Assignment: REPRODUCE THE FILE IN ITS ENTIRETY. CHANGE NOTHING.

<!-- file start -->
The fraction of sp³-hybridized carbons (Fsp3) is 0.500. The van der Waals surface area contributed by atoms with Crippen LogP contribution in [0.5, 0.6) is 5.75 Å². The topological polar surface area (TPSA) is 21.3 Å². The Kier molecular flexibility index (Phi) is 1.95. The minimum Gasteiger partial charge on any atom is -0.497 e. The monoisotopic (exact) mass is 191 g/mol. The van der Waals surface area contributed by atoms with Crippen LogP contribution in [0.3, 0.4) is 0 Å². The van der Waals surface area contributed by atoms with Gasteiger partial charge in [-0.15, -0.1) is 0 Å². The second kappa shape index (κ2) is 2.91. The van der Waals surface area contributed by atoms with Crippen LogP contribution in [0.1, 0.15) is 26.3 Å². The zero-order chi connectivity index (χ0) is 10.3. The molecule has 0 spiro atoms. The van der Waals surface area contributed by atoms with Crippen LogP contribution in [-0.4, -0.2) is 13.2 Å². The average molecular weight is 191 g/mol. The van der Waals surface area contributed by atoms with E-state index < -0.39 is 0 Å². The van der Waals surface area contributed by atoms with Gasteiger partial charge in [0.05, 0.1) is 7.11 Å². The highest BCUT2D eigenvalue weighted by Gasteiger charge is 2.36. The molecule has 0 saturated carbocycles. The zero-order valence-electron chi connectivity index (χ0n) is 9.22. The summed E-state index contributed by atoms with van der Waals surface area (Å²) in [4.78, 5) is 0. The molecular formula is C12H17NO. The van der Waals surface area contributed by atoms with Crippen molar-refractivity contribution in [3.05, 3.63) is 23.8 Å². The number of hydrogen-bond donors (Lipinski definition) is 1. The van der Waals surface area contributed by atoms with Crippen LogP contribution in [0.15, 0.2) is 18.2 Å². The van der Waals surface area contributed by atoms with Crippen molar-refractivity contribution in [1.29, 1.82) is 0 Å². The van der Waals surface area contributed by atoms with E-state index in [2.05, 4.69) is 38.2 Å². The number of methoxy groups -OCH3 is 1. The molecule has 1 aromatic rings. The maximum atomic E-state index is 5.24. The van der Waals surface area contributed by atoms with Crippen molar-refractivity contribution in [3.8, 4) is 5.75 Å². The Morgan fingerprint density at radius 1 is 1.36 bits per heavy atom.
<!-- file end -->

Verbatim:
The fraction of sp³-hybridized carbons (Fsp3) is 0.500. The van der Waals surface area contributed by atoms with Crippen LogP contribution in [0.5, 0.6) is 5.75 Å². The topological polar surface area (TPSA) is 21.3 Å². The Kier molecular flexibility index (Phi) is 1.95. The minimum Gasteiger partial charge on any atom is -0.497 e. The monoisotopic (exact) mass is 191 g/mol. The van der Waals surface area contributed by atoms with Crippen LogP contribution in [0.3, 0.4) is 0 Å². The van der Waals surface area contributed by atoms with Gasteiger partial charge in [-0.15, -0.1) is 0 Å². The second kappa shape index (κ2) is 2.91. The van der Waals surface area contributed by atoms with Crippen LogP contribution in [0.1, 0.15) is 26.3 Å². The zero-order chi connectivity index (χ0) is 10.3. The molecule has 0 spiro atoms. The van der Waals surface area contributed by atoms with Crippen LogP contribution in [-0.4, -0.2) is 13.2 Å². The average molecular weight is 191 g/mol. The van der Waals surface area contributed by atoms with E-state index < -0.39 is 0 Å². The van der Waals surface area contributed by atoms with Gasteiger partial charge in [0.05, 0.1) is 7.11 Å². The highest BCUT2D eigenvalue weighted by Gasteiger charge is 2.36. The molecule has 0 saturated carbocycles. The zero-order valence-electron chi connectivity index (χ0n) is 9.22. The summed E-state index contributed by atoms with van der Waals surface area (Å²) in [4.78, 5) is 0. The molecular formula is C12H17NO. The van der Waals surface area contributed by atoms with Crippen molar-refractivity contribution in [3.05, 3.63) is 23.8 Å². The number of hydrogen-bond donors (Lipinski definition) is 1. The van der Waals surface area contributed by atoms with Crippen LogP contribution in [0.15, 0.2) is 18.2 Å². The van der Waals surface area contributed by atoms with Crippen molar-refractivity contribution in [1.29, 1.82) is 0 Å². The van der Waals surface area contributed by atoms with E-state index in [2.05, 4.69) is 38.2 Å². The number of methoxy groups -OCH3 is 1. The molecule has 1 aromatic rings. The maximum atomic E-state index is 5.24. The van der Waals surface area contributed by atoms with Crippen molar-refractivity contribution in [3.8, 4) is 5.75 Å². The Morgan fingerprint density at radius 1 is 1.36 bits per heavy atom.